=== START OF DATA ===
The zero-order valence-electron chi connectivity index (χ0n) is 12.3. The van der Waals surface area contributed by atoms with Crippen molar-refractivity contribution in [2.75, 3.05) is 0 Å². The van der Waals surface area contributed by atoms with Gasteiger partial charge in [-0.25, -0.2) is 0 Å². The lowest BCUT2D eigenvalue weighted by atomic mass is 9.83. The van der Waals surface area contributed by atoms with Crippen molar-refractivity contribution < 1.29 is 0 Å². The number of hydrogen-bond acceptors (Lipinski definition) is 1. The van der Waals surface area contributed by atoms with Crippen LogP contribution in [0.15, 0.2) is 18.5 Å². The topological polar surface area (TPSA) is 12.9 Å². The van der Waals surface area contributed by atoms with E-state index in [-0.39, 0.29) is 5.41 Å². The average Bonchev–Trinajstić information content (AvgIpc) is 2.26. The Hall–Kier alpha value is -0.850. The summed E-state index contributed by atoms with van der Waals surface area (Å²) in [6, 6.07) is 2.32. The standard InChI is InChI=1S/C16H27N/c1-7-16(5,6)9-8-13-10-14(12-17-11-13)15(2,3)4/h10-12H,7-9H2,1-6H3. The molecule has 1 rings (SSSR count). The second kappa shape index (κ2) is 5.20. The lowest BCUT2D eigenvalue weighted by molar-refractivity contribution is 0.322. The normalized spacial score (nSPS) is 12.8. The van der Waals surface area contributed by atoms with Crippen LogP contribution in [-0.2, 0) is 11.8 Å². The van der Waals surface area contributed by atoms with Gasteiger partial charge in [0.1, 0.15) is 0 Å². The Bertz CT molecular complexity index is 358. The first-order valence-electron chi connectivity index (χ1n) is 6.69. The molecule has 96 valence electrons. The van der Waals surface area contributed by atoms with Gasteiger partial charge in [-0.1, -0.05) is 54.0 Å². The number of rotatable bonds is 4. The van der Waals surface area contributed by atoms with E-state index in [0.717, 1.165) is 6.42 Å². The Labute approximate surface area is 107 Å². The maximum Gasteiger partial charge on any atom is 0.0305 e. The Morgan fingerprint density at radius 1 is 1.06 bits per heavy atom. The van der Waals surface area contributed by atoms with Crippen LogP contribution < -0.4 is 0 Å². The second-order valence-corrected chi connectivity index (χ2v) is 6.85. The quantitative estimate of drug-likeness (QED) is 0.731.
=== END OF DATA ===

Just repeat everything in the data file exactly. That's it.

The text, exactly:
The zero-order valence-electron chi connectivity index (χ0n) is 12.3. The van der Waals surface area contributed by atoms with Crippen molar-refractivity contribution in [2.75, 3.05) is 0 Å². The van der Waals surface area contributed by atoms with Gasteiger partial charge in [-0.25, -0.2) is 0 Å². The lowest BCUT2D eigenvalue weighted by atomic mass is 9.83. The van der Waals surface area contributed by atoms with Crippen molar-refractivity contribution < 1.29 is 0 Å². The number of hydrogen-bond acceptors (Lipinski definition) is 1. The van der Waals surface area contributed by atoms with Crippen LogP contribution in [0.15, 0.2) is 18.5 Å². The topological polar surface area (TPSA) is 12.9 Å². The van der Waals surface area contributed by atoms with E-state index in [-0.39, 0.29) is 5.41 Å². The average Bonchev–Trinajstić information content (AvgIpc) is 2.26. The Hall–Kier alpha value is -0.850. The summed E-state index contributed by atoms with van der Waals surface area (Å²) in [6, 6.07) is 2.32. The standard InChI is InChI=1S/C16H27N/c1-7-16(5,6)9-8-13-10-14(12-17-11-13)15(2,3)4/h10-12H,7-9H2,1-6H3. The molecule has 1 rings (SSSR count). The second kappa shape index (κ2) is 5.20. The lowest BCUT2D eigenvalue weighted by molar-refractivity contribution is 0.322. The normalized spacial score (nSPS) is 12.8. The van der Waals surface area contributed by atoms with Crippen LogP contribution in [-0.2, 0) is 11.8 Å². The van der Waals surface area contributed by atoms with Gasteiger partial charge in [0.1, 0.15) is 0 Å². The Bertz CT molecular complexity index is 358. The first-order valence-electron chi connectivity index (χ1n) is 6.69. The molecule has 96 valence electrons. The van der Waals surface area contributed by atoms with Gasteiger partial charge in [-0.1, -0.05) is 54.0 Å². The number of rotatable bonds is 4. The van der Waals surface area contributed by atoms with E-state index in [0.717, 1.165) is 6.42 Å². The Labute approximate surface area is 107 Å². The maximum Gasteiger partial charge on any atom is 0.0305 e. The Morgan fingerprint density at radius 1 is 1.06 bits per heavy atom. The van der Waals surface area contributed by atoms with Crippen LogP contribution < -0.4 is 0 Å². The second-order valence-corrected chi connectivity index (χ2v) is 6.85. The quantitative estimate of drug-likeness (QED) is 0.731.